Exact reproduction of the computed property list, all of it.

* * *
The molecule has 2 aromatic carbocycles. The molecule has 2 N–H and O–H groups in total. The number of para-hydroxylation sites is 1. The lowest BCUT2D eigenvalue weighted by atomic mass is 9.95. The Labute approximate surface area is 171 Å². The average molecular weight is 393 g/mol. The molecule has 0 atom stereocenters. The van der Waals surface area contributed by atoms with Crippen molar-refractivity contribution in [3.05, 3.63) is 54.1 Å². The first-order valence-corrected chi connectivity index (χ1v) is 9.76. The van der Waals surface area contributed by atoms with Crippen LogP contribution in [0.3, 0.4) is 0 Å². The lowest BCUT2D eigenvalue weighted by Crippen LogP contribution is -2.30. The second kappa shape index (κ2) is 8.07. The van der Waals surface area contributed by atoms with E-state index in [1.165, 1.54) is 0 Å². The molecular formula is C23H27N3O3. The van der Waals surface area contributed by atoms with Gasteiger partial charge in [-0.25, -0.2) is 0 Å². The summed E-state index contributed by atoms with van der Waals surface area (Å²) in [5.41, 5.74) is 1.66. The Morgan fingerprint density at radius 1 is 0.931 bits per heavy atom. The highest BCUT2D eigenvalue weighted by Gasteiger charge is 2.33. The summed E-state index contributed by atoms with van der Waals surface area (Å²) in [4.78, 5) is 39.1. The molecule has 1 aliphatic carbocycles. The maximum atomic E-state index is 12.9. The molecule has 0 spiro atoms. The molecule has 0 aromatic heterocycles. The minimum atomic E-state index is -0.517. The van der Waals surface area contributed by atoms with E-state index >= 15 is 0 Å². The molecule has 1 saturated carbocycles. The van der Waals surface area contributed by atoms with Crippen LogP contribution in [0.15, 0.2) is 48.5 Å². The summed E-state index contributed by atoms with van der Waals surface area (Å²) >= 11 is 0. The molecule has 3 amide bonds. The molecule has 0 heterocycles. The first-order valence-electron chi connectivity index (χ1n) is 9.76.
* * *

The molecule has 2 aromatic carbocycles. The molecule has 2 N–H and O–H groups in total. The number of para-hydroxylation sites is 1. The lowest BCUT2D eigenvalue weighted by atomic mass is 9.95. The Labute approximate surface area is 171 Å². The average molecular weight is 393 g/mol. The molecule has 0 atom stereocenters. The van der Waals surface area contributed by atoms with Crippen molar-refractivity contribution in [3.05, 3.63) is 54.1 Å². The first-order valence-corrected chi connectivity index (χ1v) is 9.76. The van der Waals surface area contributed by atoms with Crippen LogP contribution in [0.3, 0.4) is 0 Å². The lowest BCUT2D eigenvalue weighted by Crippen LogP contribution is -2.30. The second kappa shape index (κ2) is 8.07. The van der Waals surface area contributed by atoms with E-state index in [1.165, 1.54) is 0 Å². The molecular formula is C23H27N3O3. The van der Waals surface area contributed by atoms with Gasteiger partial charge in [-0.25, -0.2) is 0 Å². The summed E-state index contributed by atoms with van der Waals surface area (Å²) in [5.41, 5.74) is 1.66. The Morgan fingerprint density at radius 1 is 0.931 bits per heavy atom. The highest BCUT2D eigenvalue weighted by Gasteiger charge is 2.33. The summed E-state index contributed by atoms with van der Waals surface area (Å²) in [4.78, 5) is 39.1. The molecule has 1 aliphatic carbocycles. The maximum atomic E-state index is 12.9. The molecule has 0 spiro atoms. The molecule has 0 aromatic heterocycles. The minimum atomic E-state index is -0.517. The van der Waals surface area contributed by atoms with E-state index >= 15 is 0 Å². The molecule has 1 saturated carbocycles. The van der Waals surface area contributed by atoms with Crippen LogP contribution in [0.15, 0.2) is 48.5 Å². The summed E-state index contributed by atoms with van der Waals surface area (Å²) >= 11 is 0. The molecule has 3 amide bonds. The molecule has 0 heterocycles. The first-order valence-electron chi connectivity index (χ1n) is 9.76.